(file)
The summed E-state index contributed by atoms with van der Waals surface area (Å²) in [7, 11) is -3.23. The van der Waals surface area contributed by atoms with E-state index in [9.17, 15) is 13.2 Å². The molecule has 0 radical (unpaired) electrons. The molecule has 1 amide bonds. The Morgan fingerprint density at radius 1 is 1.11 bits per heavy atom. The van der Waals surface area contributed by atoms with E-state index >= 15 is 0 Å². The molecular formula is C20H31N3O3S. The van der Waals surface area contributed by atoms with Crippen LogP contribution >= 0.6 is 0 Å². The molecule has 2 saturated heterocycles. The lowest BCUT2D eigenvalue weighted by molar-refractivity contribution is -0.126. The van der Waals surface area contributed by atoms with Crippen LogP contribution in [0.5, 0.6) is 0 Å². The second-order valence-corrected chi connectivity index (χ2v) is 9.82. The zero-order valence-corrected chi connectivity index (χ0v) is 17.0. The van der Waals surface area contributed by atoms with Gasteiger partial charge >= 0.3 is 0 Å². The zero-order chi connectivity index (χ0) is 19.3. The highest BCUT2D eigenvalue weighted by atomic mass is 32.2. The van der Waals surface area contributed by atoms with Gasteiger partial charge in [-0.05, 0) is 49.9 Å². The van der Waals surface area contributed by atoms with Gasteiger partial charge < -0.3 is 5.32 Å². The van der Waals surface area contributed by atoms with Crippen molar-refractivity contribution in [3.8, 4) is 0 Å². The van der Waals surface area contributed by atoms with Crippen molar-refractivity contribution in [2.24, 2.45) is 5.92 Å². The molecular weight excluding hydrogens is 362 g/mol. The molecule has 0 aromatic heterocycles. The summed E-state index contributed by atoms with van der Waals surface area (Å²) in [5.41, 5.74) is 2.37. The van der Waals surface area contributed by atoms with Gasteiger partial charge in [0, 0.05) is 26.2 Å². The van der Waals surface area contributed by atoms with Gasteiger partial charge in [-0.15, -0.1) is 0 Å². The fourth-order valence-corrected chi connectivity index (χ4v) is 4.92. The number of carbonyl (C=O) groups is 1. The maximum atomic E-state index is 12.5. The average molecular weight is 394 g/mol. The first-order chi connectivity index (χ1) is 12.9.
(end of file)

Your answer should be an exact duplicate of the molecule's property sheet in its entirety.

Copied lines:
The summed E-state index contributed by atoms with van der Waals surface area (Å²) in [7, 11) is -3.23. The van der Waals surface area contributed by atoms with E-state index in [9.17, 15) is 13.2 Å². The molecule has 0 radical (unpaired) electrons. The molecule has 1 amide bonds. The Morgan fingerprint density at radius 1 is 1.11 bits per heavy atom. The van der Waals surface area contributed by atoms with E-state index >= 15 is 0 Å². The molecular formula is C20H31N3O3S. The van der Waals surface area contributed by atoms with Crippen LogP contribution >= 0.6 is 0 Å². The molecule has 2 saturated heterocycles. The lowest BCUT2D eigenvalue weighted by molar-refractivity contribution is -0.126. The van der Waals surface area contributed by atoms with Crippen LogP contribution in [0.5, 0.6) is 0 Å². The second-order valence-corrected chi connectivity index (χ2v) is 9.82. The zero-order valence-corrected chi connectivity index (χ0v) is 17.0. The van der Waals surface area contributed by atoms with Gasteiger partial charge >= 0.3 is 0 Å². The zero-order chi connectivity index (χ0) is 19.3. The highest BCUT2D eigenvalue weighted by atomic mass is 32.2. The van der Waals surface area contributed by atoms with Gasteiger partial charge in [-0.05, 0) is 49.9 Å². The van der Waals surface area contributed by atoms with Gasteiger partial charge < -0.3 is 5.32 Å². The van der Waals surface area contributed by atoms with Crippen molar-refractivity contribution in [3.8, 4) is 0 Å². The van der Waals surface area contributed by atoms with Crippen molar-refractivity contribution in [2.24, 2.45) is 5.92 Å². The molecular weight excluding hydrogens is 362 g/mol. The molecule has 0 aromatic heterocycles. The summed E-state index contributed by atoms with van der Waals surface area (Å²) in [5.41, 5.74) is 2.37. The van der Waals surface area contributed by atoms with Gasteiger partial charge in [0, 0.05) is 26.2 Å². The van der Waals surface area contributed by atoms with Gasteiger partial charge in [-0.15, -0.1) is 0 Å². The fourth-order valence-corrected chi connectivity index (χ4v) is 4.92. The number of carbonyl (C=O) groups is 1. The maximum atomic E-state index is 12.5. The average molecular weight is 394 g/mol. The first-order chi connectivity index (χ1) is 12.9.